Based on the positive results in this small pilot study, a larger 70-patient study was conducted. Subjects received 75 mg of the celery seed extract twice daily for three weeks. At this higher dosage, subjects reported even better results than in the pilot study. Statistically and clinically significant reductions were noted in pain scores, mobility and quality of life. Again, no side effects were noted other than the diuretic effect with no changes in the sodium and potassium balance. The celery seed extract appeared to be particularly helpful for sufferers of gout, as 3nB appears to lower the production of the uric acid that causes gout by inhibiting the enzyme xanthine oxidase.
What is the Proper Dosage?
More than 100,000 people in Australia have now used this proprietary celery seed extract standardized at 85 percent 3nB without any reports of side effects. The current dosage recommendations, based on the information available from trials as well as clinical experience, are:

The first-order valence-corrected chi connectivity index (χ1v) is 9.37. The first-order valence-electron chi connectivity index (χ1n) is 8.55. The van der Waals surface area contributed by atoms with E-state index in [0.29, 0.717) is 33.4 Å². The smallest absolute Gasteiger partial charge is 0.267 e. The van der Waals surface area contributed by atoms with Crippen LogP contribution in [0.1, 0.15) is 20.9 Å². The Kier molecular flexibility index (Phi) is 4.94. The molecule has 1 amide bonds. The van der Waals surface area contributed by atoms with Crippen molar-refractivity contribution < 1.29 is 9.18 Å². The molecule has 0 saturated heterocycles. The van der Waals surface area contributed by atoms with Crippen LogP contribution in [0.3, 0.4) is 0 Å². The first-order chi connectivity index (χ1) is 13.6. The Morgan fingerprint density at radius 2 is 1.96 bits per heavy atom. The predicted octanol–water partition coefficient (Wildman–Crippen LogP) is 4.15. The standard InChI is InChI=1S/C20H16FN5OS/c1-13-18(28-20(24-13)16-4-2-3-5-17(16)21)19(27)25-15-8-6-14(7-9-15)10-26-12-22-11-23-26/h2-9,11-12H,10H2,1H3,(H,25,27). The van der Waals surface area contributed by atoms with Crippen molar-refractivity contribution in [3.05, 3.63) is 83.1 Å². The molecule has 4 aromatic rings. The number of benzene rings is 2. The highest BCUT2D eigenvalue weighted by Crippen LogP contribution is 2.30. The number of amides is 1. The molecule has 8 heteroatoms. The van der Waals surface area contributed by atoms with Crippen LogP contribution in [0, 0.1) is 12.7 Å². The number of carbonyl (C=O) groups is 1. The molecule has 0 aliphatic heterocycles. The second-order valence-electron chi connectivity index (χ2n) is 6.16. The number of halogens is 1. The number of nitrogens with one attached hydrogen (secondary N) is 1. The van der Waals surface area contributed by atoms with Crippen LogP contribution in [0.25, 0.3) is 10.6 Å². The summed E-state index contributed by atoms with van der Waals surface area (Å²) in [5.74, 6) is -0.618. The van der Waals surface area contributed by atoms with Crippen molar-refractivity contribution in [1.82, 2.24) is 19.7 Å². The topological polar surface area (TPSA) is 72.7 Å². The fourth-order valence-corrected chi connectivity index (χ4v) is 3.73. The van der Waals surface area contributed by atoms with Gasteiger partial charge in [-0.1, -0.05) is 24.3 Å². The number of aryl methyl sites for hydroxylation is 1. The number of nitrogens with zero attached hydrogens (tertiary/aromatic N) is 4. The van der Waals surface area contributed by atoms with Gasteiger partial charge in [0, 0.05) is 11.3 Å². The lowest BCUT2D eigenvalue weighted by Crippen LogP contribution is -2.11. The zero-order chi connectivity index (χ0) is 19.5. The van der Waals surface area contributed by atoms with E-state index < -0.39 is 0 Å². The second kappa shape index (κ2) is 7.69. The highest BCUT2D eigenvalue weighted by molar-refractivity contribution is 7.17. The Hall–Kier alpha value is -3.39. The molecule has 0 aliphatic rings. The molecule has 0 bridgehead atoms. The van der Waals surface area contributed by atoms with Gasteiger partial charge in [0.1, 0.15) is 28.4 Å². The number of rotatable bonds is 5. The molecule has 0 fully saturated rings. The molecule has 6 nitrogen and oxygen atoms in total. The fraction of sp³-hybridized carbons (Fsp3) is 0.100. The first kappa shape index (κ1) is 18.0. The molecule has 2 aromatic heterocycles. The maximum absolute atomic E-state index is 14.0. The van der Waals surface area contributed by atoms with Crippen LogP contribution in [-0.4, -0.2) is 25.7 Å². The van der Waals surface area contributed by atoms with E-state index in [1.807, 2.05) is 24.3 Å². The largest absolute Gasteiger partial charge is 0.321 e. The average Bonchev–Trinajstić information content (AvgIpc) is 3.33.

For the relief of joint and muscle pain (including pain due to osteoarthritis, rheumatoid arthritis and fibromyalgia): One tablet two to three times daily.
For gout: Two tablets twice daily. NOTE: Initial blood uric acid measurements may increase in people with gout as uric acid crystals begin to dissolve.
Study results indicate that as long as the celery seed extract is used, it keeps pain at bay. But if it is stopped, the pain tends to recur.
How Much Should I Take for High Blood Pressure?
My recommendation is to either consume eight ribs of celery per day or take a celery seed extract standardized to contain 85 percent 3nB and other celery phthalides at a dosage of 75 to 150 mg twice daily.